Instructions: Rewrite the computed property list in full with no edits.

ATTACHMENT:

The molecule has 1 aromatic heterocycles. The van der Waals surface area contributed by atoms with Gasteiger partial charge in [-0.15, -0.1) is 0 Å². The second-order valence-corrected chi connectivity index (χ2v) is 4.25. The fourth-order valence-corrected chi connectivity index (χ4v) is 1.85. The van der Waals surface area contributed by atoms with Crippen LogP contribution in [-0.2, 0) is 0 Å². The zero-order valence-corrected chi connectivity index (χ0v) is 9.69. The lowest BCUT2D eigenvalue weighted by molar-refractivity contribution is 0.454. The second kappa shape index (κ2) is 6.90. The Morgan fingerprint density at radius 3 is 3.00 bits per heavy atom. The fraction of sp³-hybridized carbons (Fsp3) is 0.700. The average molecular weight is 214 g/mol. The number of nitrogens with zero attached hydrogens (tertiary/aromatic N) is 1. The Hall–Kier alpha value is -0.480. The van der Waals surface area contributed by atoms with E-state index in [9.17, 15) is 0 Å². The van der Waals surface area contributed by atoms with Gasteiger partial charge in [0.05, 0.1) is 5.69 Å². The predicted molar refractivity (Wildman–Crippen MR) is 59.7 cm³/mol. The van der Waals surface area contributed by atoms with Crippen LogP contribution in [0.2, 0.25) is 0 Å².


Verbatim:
The molecule has 1 aromatic heterocycles. The van der Waals surface area contributed by atoms with Gasteiger partial charge in [-0.15, -0.1) is 0 Å². The second-order valence-corrected chi connectivity index (χ2v) is 4.25. The fourth-order valence-corrected chi connectivity index (χ4v) is 1.85. The van der Waals surface area contributed by atoms with Crippen LogP contribution in [-0.2, 0) is 0 Å². The zero-order valence-corrected chi connectivity index (χ0v) is 9.69. The lowest BCUT2D eigenvalue weighted by molar-refractivity contribution is 0.454. The second kappa shape index (κ2) is 6.90. The Morgan fingerprint density at radius 3 is 3.00 bits per heavy atom. The fraction of sp³-hybridized carbons (Fsp3) is 0.700. The average molecular weight is 214 g/mol. The number of nitrogens with zero attached hydrogens (tertiary/aromatic N) is 1. The Hall–Kier alpha value is -0.480. The van der Waals surface area contributed by atoms with E-state index in [9.17, 15) is 0 Å². The van der Waals surface area contributed by atoms with Gasteiger partial charge in [0.05, 0.1) is 5.69 Å². The predicted molar refractivity (Wildman–Crippen MR) is 59.7 cm³/mol. The van der Waals surface area contributed by atoms with Crippen LogP contribution in [0.2, 0.25) is 0 Å².